By Dow Jones Business News, October 01, 2013, 07:25:00 AM EDT
U.S. Stocks Gain Ground Amid Government Shutdown
NEW YORK--Stocks moved higher as investors shrugged off the first U.S. government shutdown in 17 years.
The Dow Jones Industrial Average advanced 63 points, or 0.4%, to 15191 in recent trading. The S&P 500 tacked on 13
points, or 0.8%, to 1695, and the Nasdaq Composite Index rose 39 points, or 1%, to 3810.
Global stocks showed resilience after lawmakers failed to reach agreement to keep the government fully funded to start
the new fiscal year. Senate Democrats and House Republicans remained at loggerheads over government spending and the
launch of the Affordable Care Act.
Traders said that the markets had been anticipating the political gridlock, which has contributed to the Dow falling
seven over the past eight sessions, including Monday's 129-point slide.
"Most people are pretty sure that this is going to be a short-lived event," said Ian Winer, director of equity trading
at Wedbush Securities. "Even though there were big moves leading up to this, most people are positioned for a near-term
shutdown, and it looks like the selling has let up. There's not a lot of new buying, but guys have sold what they wanted
Stocks moved to session highs after U.S. manufacturing activity in September unexpectedly picked up, according to data
released by the Institute for Supply Management. The ISM's manufacturing purchasing managers' index stood at its highest
reading so far this year, rising to 56.2 from 55.7 in August.
Although the partial government shutdown isn't expected to last long, uncertainty over what it might mean for the
economy, combined with worries about protracted political dysfunction ahead of talks to raise the debt ceiling over the
next few weeks, has given pause to buyers in the stock market.
The Commerce Department didn't release Tuesday morning's scheduled release of construction-spending data, the first
economic data report to be affected by the government's partial shutdown.
Colin Cieszynski, senior market analyst at CMC Markets, said that Tuesday's stock-market bounce might not be
sustainable, particularly if the impasse drags out longer than some expect, or impedes an agreement to extend the
government's borrowing limit.
"We could still see quite a bit of volatility over the next several weeks, because you still have the debt-ceiling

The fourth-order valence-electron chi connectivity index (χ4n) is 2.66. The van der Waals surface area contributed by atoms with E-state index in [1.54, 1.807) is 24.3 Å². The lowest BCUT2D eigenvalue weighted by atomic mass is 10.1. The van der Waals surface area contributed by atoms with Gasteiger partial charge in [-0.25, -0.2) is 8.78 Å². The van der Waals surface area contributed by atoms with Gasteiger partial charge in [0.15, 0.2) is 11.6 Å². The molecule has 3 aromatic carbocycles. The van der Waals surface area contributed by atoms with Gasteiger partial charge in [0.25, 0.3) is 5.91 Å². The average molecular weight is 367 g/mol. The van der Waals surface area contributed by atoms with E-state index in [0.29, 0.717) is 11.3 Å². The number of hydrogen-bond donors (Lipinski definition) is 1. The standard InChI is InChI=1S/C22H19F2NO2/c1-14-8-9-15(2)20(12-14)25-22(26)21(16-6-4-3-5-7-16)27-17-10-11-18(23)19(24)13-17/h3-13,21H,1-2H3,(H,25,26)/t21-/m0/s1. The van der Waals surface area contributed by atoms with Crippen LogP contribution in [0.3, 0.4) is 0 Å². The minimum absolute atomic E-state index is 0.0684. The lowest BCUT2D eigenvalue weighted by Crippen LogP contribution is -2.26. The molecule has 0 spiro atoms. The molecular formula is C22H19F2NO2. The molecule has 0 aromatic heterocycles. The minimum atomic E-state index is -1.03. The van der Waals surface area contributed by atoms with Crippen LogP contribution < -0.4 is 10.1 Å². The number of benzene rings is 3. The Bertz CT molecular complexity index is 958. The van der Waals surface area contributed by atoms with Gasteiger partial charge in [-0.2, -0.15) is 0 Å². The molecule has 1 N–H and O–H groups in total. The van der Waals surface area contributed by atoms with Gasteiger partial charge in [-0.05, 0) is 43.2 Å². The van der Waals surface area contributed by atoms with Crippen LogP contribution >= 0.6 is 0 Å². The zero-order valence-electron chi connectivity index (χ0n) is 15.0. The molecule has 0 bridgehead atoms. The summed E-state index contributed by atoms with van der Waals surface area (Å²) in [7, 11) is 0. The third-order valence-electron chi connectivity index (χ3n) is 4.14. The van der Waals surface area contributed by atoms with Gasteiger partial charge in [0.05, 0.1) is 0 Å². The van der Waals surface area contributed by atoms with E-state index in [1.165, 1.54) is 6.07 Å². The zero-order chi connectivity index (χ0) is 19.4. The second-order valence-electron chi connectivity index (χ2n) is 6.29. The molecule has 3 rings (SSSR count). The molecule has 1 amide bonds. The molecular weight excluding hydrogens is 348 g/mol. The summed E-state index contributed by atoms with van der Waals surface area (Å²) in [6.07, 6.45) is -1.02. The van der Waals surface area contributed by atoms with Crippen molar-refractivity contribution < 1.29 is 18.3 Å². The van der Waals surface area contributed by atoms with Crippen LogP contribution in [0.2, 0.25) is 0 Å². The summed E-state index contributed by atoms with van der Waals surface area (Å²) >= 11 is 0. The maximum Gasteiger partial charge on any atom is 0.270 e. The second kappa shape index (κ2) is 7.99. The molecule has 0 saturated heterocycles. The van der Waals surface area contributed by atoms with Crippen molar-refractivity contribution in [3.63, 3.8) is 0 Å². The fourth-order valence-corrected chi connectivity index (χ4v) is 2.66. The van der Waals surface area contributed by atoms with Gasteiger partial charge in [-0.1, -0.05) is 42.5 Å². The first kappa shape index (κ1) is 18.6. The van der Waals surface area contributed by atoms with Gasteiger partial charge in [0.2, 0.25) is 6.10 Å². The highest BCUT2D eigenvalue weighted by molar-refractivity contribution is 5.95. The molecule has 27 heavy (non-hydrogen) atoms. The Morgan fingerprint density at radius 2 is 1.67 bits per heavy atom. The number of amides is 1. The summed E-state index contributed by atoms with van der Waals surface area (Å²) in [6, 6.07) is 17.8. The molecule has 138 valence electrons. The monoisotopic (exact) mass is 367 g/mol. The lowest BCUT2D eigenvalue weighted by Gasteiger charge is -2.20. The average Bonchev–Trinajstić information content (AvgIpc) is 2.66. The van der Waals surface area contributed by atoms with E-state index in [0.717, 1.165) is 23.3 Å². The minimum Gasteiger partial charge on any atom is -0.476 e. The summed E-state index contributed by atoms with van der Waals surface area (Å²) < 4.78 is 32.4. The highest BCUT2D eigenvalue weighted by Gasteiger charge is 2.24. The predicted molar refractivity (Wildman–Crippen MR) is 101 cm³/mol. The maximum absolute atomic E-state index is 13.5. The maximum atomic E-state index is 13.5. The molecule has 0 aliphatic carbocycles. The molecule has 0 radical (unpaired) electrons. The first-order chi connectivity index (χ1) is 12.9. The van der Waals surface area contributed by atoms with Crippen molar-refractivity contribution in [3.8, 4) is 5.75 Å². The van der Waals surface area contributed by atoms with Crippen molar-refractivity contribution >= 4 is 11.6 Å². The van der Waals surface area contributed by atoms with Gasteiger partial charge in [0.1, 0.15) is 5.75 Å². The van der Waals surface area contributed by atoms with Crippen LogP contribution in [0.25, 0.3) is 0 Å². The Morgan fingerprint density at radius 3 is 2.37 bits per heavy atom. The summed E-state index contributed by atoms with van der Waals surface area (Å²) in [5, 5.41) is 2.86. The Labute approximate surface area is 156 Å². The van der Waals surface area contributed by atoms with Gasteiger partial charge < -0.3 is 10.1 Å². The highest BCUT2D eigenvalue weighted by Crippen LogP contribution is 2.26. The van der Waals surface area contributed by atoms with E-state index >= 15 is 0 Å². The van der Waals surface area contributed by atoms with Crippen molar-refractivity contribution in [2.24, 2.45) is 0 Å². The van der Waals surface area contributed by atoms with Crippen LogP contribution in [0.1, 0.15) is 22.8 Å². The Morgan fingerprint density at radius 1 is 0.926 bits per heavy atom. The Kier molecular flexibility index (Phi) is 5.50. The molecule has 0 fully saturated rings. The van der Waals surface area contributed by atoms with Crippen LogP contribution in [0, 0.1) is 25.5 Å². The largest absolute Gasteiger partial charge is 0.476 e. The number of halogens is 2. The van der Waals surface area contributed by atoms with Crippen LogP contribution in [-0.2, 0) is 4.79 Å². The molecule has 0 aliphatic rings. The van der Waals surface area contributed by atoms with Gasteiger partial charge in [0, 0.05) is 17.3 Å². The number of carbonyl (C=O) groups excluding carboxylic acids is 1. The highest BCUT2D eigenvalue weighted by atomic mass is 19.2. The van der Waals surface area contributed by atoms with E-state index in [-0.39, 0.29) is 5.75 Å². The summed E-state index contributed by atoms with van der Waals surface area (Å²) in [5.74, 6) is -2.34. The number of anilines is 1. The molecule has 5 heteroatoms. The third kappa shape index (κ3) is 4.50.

talks, and that could drag on," he said. "Politics are pretty unpredictable."
All 10 of the S&P 500's sector groups advanced, led by health-care and technology stocks. Apple shot up 2.1% after
billionaire investor Carl Icahn tweeted Tuesday morning about his dinner with Apple's chief executive, Tim Cook, at
which Mr. Icahn said he "pushed hard" for the tech giant to buy back stock.
Merck was the biggest gainer, up 2.5%, on the Dow after the pharmaceutical company unveiled cost-cutting measures that
include roughly 8,500 additional layoffs. The company aims to save about $2.5 billion a year by the end of 2015.
The U.S. dollar slid against major currencies amid worries that the partial government shutdown could become a larger
drag on the country's economy. October gold futures fell 3% to $1,289 a troy ounce. The yield on the 10-year Treasury
note rose to 2.650% from 2.614% late Monday. November crude-oil futures fell 1% to $101.30 a barrel.
European markets were mostly higher. The Stoxx Europe 600 was up 0.8%, as data showing mild economic improvement
offset uncertainty surrounding the U.S. government shutdown.
Asian markets were little changed. Japan's Nikkei Stock Average rose 0.2% after the Bank of Japan's Tankan survey
showed business sentiment improved for a third-straight quarter, with the key diffusion index rising more than expected.
In other corporate news, Walgreen rose--the S&P 500's biggest advance--after the drugstore chain reported fiscal
fourth-quarter earnings that rose in line with expectations, helped by strength in its pharmacy business and gains in
retail market share.
Ford Motor gained 2.4% after the auto maker reported sales rose 6% in September, led by demand for its F-series pickup
trucks. General Motors gained 0.1% after reporting its U.S. sales last month fell 11%.
Amazon.com edged up 1.7% after the online-retailing giant said it planned to hire 70,000 seasonal workers for its U.S.
warehouses, a 40% increase over last year, given upbeat expectations for the holiday shopping season.
Diamond Foods slumped 12% after the company reported its quarterly loss widened, in part because of litigation-
settlement-related expenses, while the snack-and-nut company's results were hurt by lower nut sales.
Write to Chris Dieterich at email@example.com
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